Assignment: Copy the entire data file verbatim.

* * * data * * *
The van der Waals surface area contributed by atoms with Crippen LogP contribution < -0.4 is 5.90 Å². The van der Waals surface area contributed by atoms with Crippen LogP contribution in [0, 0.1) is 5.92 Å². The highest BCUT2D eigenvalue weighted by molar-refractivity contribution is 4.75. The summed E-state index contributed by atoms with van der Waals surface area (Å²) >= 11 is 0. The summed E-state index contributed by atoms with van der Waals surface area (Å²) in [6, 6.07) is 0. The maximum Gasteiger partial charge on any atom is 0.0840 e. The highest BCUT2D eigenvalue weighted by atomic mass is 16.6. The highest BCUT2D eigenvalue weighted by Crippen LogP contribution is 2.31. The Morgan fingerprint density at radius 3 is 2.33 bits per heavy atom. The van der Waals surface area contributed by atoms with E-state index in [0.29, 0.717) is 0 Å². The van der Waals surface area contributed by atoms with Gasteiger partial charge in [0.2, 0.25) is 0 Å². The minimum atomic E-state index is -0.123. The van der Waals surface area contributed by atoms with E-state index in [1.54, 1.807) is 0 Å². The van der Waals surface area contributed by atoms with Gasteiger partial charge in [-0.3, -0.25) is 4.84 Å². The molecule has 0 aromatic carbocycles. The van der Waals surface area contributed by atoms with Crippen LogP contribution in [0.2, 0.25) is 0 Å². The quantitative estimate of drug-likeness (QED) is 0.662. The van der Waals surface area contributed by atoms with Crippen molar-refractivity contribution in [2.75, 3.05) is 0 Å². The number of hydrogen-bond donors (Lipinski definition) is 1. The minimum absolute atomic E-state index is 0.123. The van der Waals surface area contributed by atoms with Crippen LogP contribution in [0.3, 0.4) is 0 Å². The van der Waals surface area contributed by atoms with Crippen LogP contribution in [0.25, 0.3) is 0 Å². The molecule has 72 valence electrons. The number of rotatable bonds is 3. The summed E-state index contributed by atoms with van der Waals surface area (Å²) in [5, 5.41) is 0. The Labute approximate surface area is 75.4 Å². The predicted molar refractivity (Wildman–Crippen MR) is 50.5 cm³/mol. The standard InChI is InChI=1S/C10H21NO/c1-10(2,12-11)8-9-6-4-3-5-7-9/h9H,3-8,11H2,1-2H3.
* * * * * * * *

The van der Waals surface area contributed by atoms with Crippen LogP contribution < -0.4 is 5.90 Å². The van der Waals surface area contributed by atoms with Crippen LogP contribution in [0, 0.1) is 5.92 Å². The highest BCUT2D eigenvalue weighted by molar-refractivity contribution is 4.75. The summed E-state index contributed by atoms with van der Waals surface area (Å²) >= 11 is 0. The summed E-state index contributed by atoms with van der Waals surface area (Å²) in [6, 6.07) is 0. The maximum Gasteiger partial charge on any atom is 0.0840 e. The highest BCUT2D eigenvalue weighted by atomic mass is 16.6. The highest BCUT2D eigenvalue weighted by Crippen LogP contribution is 2.31. The Morgan fingerprint density at radius 3 is 2.33 bits per heavy atom. The van der Waals surface area contributed by atoms with E-state index in [0.29, 0.717) is 0 Å². The van der Waals surface area contributed by atoms with Gasteiger partial charge in [0.2, 0.25) is 0 Å². The minimum atomic E-state index is -0.123. The van der Waals surface area contributed by atoms with E-state index in [1.54, 1.807) is 0 Å². The van der Waals surface area contributed by atoms with Gasteiger partial charge in [-0.3, -0.25) is 4.84 Å². The molecule has 0 aromatic carbocycles. The van der Waals surface area contributed by atoms with Crippen LogP contribution in [0.2, 0.25) is 0 Å². The quantitative estimate of drug-likeness (QED) is 0.662. The van der Waals surface area contributed by atoms with Crippen molar-refractivity contribution in [2.75, 3.05) is 0 Å². The number of hydrogen-bond donors (Lipinski definition) is 1. The minimum absolute atomic E-state index is 0.123. The van der Waals surface area contributed by atoms with Crippen LogP contribution in [0.3, 0.4) is 0 Å². The van der Waals surface area contributed by atoms with Crippen LogP contribution in [0.25, 0.3) is 0 Å². The molecule has 72 valence electrons. The number of rotatable bonds is 3. The summed E-state index contributed by atoms with van der Waals surface area (Å²) in [5, 5.41) is 0. The Labute approximate surface area is 75.4 Å². The predicted molar refractivity (Wildman–Crippen MR) is 50.5 cm³/mol. The standard InChI is InChI=1S/C10H21NO/c1-10(2,12-11)8-9-6-4-3-5-7-9/h9H,3-8,11H2,1-2H3.